I've been reading lots of anthologies recently. There's been a lot of them about, from Identity Parade to the new anthology of North-West Poets, Sculpted, only just out, beautifully packaged and full of poets from the North-West of England, including me. (Of course you all want one don't you?)
One thing I've noticed about all of them is that they all represent a fraction of what is happening, even given the restrictions they placed themselves under. Anthologies of young poets, for instance, that don't include so-and-so. Why don't they include who-je-ma-flip? But that's OK; because look, here they are in this anthology of young poets. This is true even of regional anthologies: I can think of a few poets missing from Sculpted, for instance, some who joined the group after the anthology was already in production or some who are not yet members of the group or might not want to be part of it.
Even an anthology of young often experimentally inclined poets such as Nathan Hamilton's Dear World and Everything In It, does not include every deserving experimental young poet in the country. If we can have Keston Sutherland, for instance, why not Sean Bonney? Or where is Richard Barrett? Etc... I'm sure there's people all over the country saying, where's she, or he?
Anthologies used to be representative of at least the best of the trends in poetry at the time, whether that was the mainstream as represented by the Movement-influenced Penguin Book of Contemporary British Poetry, or the more radical, Modernist influenced Conductors of Chaos. No anthology includes everybody; but pretty much anyone who you'd expect to see, plus a few surprises, tended to be in them all.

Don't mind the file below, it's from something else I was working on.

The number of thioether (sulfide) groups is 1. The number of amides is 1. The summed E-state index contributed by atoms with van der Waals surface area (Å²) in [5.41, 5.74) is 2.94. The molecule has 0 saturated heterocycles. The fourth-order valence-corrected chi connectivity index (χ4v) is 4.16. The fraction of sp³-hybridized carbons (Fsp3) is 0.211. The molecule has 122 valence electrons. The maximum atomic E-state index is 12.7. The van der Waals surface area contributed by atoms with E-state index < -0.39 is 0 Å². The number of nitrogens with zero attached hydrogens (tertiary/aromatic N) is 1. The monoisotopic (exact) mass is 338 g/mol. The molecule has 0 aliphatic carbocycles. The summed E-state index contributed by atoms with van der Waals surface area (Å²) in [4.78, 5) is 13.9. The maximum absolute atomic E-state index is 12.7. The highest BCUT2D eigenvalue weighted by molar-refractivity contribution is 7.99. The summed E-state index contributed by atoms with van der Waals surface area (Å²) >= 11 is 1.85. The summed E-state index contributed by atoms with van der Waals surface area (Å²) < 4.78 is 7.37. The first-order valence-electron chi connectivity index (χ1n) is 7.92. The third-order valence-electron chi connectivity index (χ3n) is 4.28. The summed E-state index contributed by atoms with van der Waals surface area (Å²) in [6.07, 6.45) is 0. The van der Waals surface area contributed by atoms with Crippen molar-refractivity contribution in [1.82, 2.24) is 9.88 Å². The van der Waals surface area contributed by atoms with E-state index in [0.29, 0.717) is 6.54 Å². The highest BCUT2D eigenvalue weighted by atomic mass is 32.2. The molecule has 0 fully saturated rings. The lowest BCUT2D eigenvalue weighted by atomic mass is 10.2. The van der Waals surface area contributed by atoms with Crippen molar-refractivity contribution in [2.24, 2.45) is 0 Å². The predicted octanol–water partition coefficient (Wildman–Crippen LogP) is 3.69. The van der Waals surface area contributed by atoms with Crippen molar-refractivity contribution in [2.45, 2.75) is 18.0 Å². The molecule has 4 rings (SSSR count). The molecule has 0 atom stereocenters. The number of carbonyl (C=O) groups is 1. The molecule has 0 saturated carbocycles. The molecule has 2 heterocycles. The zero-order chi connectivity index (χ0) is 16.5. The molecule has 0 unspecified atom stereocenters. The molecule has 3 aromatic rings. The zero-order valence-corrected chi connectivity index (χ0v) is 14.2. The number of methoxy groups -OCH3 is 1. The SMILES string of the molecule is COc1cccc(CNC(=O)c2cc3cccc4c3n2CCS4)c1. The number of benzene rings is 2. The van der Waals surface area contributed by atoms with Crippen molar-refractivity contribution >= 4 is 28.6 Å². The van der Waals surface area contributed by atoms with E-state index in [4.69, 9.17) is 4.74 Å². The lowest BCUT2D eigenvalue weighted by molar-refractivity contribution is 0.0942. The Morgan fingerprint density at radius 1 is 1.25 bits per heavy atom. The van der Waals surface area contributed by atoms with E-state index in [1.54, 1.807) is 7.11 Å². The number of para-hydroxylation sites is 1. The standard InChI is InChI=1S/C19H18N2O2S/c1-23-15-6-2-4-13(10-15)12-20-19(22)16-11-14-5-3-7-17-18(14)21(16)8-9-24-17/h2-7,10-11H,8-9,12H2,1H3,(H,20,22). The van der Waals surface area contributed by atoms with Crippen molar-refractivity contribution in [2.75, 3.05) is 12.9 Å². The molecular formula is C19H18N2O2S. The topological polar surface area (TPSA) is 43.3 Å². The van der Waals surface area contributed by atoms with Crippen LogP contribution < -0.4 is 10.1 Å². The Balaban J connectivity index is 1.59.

But there's so many poets writing now, that it's become impossible for one anthology to represent the whole scene. Perhaps it always was the case; and there have always been good poets who never got into the anthologies; but it's even more so now. Sculpted, with 62 poets, represents a fragment of what's being written now, and is worth reading, in the North-West region alone.
Which is all to the good, but no-doubt confusing. There are names that keep cropping up in many of the anthologies: Luke Kennard, Emily Berry, Ahren Warner and Heather Phillipson seem to be the names do jour of the present crop of young poets. No-one however is dominating in the way that Carol Anne Duffy and Simon Armitage did. One thing that is evident is that there is a spread of formal possibilities, from variations on traditional forms to the opennest of open forms (it that a word? It is now!) and they're all mixed up together in the one anthology, not cordonned off into their own corraal where they only ever speak to like minded individuals. In Sculpted, for instance, we have prose poetry, dual-column poetry and rhyme rubbing up against one another, arguing with one another, making friends with one another perhaps. It's not been like this since - maybe the Sixties (when according to Andrew Motion, nothing much was supposedly happening.)
I think there's two possibilities. Either we can get over the binary thinking that puts experimental and mainstream in two camps firing potshots at one another; or we can embrace the pluralism, get with the programme as it were. Poetry in this country is enjoying a renniasance, even if the media hasn't cottoned on yet.